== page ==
Surveillance renewal is part of efforts to boost transparency.
A secret court in the US has granted the National Security Administration’s (NSA) request in continuing the telephone surveillance as part of a snooping programme that was uncovered by Edward Snowden.
The Office of the Director of National Intelligence (ODNI) revealed that it had decided to declassify information on the programmes and announce the programme renewal, which is said to happen regularly though it is not publicised.
According to ODNI, the renewal is part of efforts to boost transparency following Snowden’s leak of the telephone data collection and email surveillance programmes.
In June 2013, Snowden disclosed confidential data regarding the NSA programme to media and then ran away from the country, while he has now been accused of spying.
ODNI said in a statement: "On June 6, 2013, the Director of National Intelligence declassified certain information about this telephony metadata collection program in order to provide the public with a more thorough and balanced understanding of the program."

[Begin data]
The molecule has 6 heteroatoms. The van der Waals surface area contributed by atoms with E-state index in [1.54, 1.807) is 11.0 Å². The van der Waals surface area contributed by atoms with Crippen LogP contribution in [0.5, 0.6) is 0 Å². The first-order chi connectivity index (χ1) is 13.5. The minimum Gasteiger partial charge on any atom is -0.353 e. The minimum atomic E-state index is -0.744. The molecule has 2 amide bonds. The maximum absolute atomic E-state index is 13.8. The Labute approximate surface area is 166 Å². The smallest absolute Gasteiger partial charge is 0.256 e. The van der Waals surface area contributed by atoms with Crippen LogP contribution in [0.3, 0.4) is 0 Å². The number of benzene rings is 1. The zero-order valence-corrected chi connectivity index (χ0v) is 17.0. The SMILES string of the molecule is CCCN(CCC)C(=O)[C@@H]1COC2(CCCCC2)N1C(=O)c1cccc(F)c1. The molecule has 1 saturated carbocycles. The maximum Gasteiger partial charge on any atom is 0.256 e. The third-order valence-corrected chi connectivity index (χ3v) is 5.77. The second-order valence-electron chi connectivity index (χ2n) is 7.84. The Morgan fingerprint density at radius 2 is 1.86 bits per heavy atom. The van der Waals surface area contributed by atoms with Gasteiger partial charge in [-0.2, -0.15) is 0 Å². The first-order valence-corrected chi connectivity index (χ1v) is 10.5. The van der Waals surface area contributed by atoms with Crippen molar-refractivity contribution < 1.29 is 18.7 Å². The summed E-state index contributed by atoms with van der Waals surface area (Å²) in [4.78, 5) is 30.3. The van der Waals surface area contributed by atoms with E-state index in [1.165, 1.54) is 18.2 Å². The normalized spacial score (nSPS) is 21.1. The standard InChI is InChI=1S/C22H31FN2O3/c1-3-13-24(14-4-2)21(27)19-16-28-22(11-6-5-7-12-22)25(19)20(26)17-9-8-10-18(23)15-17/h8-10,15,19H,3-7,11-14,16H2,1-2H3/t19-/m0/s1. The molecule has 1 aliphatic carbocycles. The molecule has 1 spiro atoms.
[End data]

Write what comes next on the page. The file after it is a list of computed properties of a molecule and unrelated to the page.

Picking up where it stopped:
"Consistent with his prior declassification decision and in light of the significant and continuing public interest in the telephony metadata collection program, the DNI has decided to declassify and disclose publicly that the Government filed an application with the Foreign Intelligence Surveillance Court seeking renewal of the authority to collect telephony metadata in bulk, and that the Court renewed that authority."
The US Foreign Intelligence Surveillance Court supported Yahoo and ordered the government to declassify and documents from a 2008 case justifying Prism.
Tech firms including Google, Microsoft, Apple, Facebook, and others were found in NSA documents, as the firms participating in the US surveillance programme.
Nineteen US organisations represented by the Electronic Frontier Foundation (EFF) have sued NSA for breaching constitutional rights.
"The Administration is undertaking a careful and thorough review of whether and to what extent additional information or documents pertaining to this program may be declassified, consistent with the protection of national security," the statement added.
The European Commission warned that following the snooping scandal, the European firms are anticipated to quit services offered by the US internet providers.